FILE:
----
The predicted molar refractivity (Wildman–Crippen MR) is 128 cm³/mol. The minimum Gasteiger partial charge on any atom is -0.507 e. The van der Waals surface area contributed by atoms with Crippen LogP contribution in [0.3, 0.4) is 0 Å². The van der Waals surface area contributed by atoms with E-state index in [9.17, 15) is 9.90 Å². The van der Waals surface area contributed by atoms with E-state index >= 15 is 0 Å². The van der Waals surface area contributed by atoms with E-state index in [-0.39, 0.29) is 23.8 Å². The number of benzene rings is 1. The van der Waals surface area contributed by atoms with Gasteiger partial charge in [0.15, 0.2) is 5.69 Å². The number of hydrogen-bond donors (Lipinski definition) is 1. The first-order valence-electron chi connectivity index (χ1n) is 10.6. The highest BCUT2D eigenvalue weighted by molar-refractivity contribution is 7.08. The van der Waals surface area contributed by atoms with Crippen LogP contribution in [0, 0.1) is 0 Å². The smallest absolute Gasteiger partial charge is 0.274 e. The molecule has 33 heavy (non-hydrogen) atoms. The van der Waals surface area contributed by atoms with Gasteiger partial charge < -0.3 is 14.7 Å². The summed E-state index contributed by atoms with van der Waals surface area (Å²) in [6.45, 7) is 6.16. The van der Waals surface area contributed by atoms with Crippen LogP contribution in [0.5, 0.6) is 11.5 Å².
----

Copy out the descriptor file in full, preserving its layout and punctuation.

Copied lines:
The predicted molar refractivity (Wildman–Crippen MR) is 128 cm³/mol. The minimum Gasteiger partial charge on any atom is -0.507 e. The van der Waals surface area contributed by atoms with Crippen LogP contribution in [0.3, 0.4) is 0 Å². The van der Waals surface area contributed by atoms with E-state index in [9.17, 15) is 9.90 Å². The van der Waals surface area contributed by atoms with E-state index >= 15 is 0 Å². The van der Waals surface area contributed by atoms with E-state index in [-0.39, 0.29) is 23.8 Å². The number of benzene rings is 1. The van der Waals surface area contributed by atoms with Gasteiger partial charge in [0.15, 0.2) is 5.69 Å². The number of hydrogen-bond donors (Lipinski definition) is 1. The first-order valence-electron chi connectivity index (χ1n) is 10.6. The highest BCUT2D eigenvalue weighted by molar-refractivity contribution is 7.08. The van der Waals surface area contributed by atoms with Crippen LogP contribution in [0, 0.1) is 0 Å². The smallest absolute Gasteiger partial charge is 0.274 e. The molecule has 33 heavy (non-hydrogen) atoms. The van der Waals surface area contributed by atoms with Gasteiger partial charge < -0.3 is 14.7 Å². The summed E-state index contributed by atoms with van der Waals surface area (Å²) in [6.45, 7) is 6.16. The van der Waals surface area contributed by atoms with Crippen LogP contribution in [0.5, 0.6) is 11.5 Å².